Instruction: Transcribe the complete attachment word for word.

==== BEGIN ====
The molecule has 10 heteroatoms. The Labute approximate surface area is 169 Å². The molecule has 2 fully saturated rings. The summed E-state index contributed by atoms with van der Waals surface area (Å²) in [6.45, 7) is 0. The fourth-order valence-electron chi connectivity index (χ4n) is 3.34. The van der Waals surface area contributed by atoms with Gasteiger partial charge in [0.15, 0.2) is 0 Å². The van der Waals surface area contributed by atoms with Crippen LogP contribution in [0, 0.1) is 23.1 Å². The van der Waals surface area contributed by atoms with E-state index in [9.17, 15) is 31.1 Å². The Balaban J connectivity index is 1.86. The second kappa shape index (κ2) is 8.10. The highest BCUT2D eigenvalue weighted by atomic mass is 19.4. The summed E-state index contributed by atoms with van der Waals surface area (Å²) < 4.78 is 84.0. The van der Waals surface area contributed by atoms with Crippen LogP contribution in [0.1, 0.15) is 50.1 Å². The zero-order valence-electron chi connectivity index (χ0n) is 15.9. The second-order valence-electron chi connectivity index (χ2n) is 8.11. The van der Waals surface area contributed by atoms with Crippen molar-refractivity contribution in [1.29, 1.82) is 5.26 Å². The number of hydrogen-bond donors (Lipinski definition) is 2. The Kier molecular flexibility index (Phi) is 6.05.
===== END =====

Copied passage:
The molecule has 10 heteroatoms. The Labute approximate surface area is 169 Å². The molecule has 2 fully saturated rings. The summed E-state index contributed by atoms with van der Waals surface area (Å²) in [6.45, 7) is 0. The fourth-order valence-electron chi connectivity index (χ4n) is 3.34. The van der Waals surface area contributed by atoms with Gasteiger partial charge in [0.15, 0.2) is 0 Å². The van der Waals surface area contributed by atoms with Crippen LogP contribution in [0, 0.1) is 23.1 Å². The van der Waals surface area contributed by atoms with E-state index in [9.17, 15) is 31.1 Å². The Balaban J connectivity index is 1.86. The second kappa shape index (κ2) is 8.10. The highest BCUT2D eigenvalue weighted by atomic mass is 19.4. The summed E-state index contributed by atoms with van der Waals surface area (Å²) < 4.78 is 84.0. The van der Waals surface area contributed by atoms with Crippen LogP contribution in [0.1, 0.15) is 50.1 Å². The zero-order valence-electron chi connectivity index (χ0n) is 15.9. The second-order valence-electron chi connectivity index (χ2n) is 8.11. The van der Waals surface area contributed by atoms with Crippen molar-refractivity contribution in [1.29, 1.82) is 5.26 Å². The number of hydrogen-bond donors (Lipinski definition) is 2. The Kier molecular flexibility index (Phi) is 6.05.